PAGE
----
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Music: Fatality

tested

norm-chan
Tested editor Norm Chan has been covering the evolution of Virtual Reality since seeing a early prototype of the Oculus Rift at CES 2013, which was after the initial debut at E3 2012 & the successful Kickstarter in August 2012. So Chan has been reviewing virtual reality hardware consistently for nearly seven years now, and has attended all of the Oculus Connect gatherings. When I attended GDC in 2015, I didn’t have a press pass and was unable to get in to see a demo of the HTC Vive that was showing at the Vive booth, and so I eagerly watched Chan & Will Smith deconstruct their experiences with what was hottest demo at GDC 2015.

I had a chance to talk to Chan at Oculus Connect to hear about some of his highlights from the conference, as well as some of his thoughts on the future of XR input. He covers a lot of other topics on technology as well as the maker culture, special effects, niche communities and pop culture gatherings like ComicCon. We talk about some of the VR games that he really likes to play, as well as his interest in immersive theater and the future of experiential entertainment. We also talk a bit about why he doesn’t cover issues around design ethics or privacy as they’re more focused on the technological road map and engineering tradeoffs.

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Here’s some of Chan’s Oculus Connect 6 coverage for Tested

Oculus Link and Oculus Horizon Hands-On Impressions!

Oculus Quest Hand Tracking Demo and Impressions!

Live from Oculus Connect 6!

Medal of Honor: Above and Beyond VR Hands-On!

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Music: Fatality

andre-elijah-kent-bye

andre-elijah
Andre Elijah is an independent VR developer who recently launched Viewport Interactive working on branded experiences for car companies and beyond. We talk about the Elixir Quest Handracking demo that he tried at Oculus Connect 6, and how it shifted his sense of embodiment by having different representations of his hands. Elijah and I have also had a number of debates on Twitter over the years, and so we had a chance to come to a place of agreement between his desires for bootstrapping the industry and not unnecessarily slowing down adoption of VR while I’ve been advocating for deeper discussions around the ethical frameworks to be able to navigate the many moral dilemmas around privacy that are introduced with biometric data and the ability to capture a digital representation of the world around us. We explore the tensions between his economics of his pragmatism and the ethics of my idealism, and we were able to bury the hatchet and come to a place of understanding from our previous sniping at each other on social media.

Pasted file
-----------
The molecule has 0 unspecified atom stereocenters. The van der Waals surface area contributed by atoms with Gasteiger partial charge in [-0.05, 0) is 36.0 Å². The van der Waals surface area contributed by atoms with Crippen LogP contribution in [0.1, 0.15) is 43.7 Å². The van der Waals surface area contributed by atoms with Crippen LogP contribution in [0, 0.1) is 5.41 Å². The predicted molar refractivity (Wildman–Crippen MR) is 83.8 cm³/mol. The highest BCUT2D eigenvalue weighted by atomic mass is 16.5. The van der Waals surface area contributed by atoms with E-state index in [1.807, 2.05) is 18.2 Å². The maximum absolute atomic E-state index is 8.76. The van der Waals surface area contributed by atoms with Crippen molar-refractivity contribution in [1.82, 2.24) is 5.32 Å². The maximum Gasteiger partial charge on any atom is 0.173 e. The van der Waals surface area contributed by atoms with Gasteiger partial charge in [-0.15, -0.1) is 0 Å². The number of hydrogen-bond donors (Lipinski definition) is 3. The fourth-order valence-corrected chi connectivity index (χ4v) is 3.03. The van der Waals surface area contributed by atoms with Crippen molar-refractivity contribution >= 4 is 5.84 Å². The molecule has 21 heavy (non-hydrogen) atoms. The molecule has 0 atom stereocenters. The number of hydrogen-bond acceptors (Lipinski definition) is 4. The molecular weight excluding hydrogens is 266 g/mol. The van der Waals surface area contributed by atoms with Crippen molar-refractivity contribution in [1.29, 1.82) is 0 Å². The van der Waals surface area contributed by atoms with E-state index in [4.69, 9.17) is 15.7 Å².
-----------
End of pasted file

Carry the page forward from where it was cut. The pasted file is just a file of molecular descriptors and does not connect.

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Music: Fatality

inclusive-design

doug-north-cook
Doug North Cook is an assistant professor at Chatham University, and he holds an immersive design residency at Fallingwater architectural landmark in Pittsburg. North Cook is trying to synthesize the many different design frameworks and principles ranging from industrial design, user-centered design, universal design, inclusive design, and architecture in order to come up with new frameworks that are uniquely suited for virtual reality. He’s also very much interested in accessibility and trying to break down some of the fundamental affordances of different types of VR input, and trying to figure out how to design VR for the most number of people.

North Cook and I also deconstruct different aspects of the keynote at Oculus Connect 6, especially around what wasn’t being talking about around the deeper ethical and privacy implications of where the technology is headed. He gets concerned over some of the somewhat religious zealotry language of being “true believers” of the technology without a broader conversation around the underlying business models that will sustain it, or some of the ethical design principles that could steer the technology more towards dystopic futures of surveillance, safety, or manipulation. We also talk about his efforts to be as inclusive as he can in empowering underrepresented minority artists and creators, and some of his recent experiences in the recently released Half + Half by Normal VR.

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Music: Fatality

oculus-connect-6

walter-greenleaf2
Walter Greenleaf has been involved with the intersection of virtual reality and medicine for 35 years, and I had a chance to catch up with him at Oculus Connect in order to get some of his impressions from the keynote announcements. He was at the same time excited for the new announcements, the momentum of tetherless VR like the Quest due to it’s ease of use and potential medical applications, but he was also concerned about the lack of honest conversations around the deeper ethical and privacy implications of immersive technologies. Facebook talked about the future of the AR cloud and how it would be possible to capture your personal environments with photogrammetry scans, but the lack of any discussions about privacy-first architectures was somewhat disturbing for Greenleaf. There’s also going to be a lot of possibilities for the technologies to be able to make medical diagnoses, and he suggests that some of the biometric data that will be available may need to be regulated by something like HIPAA if Facebook doesn’t try to proactively architect to protect the capture and use of biometric data. So we cover some of the ethical and privacy implications of VR, as well as a brief update as to what he’s seeing in terms of the medical applications of VR.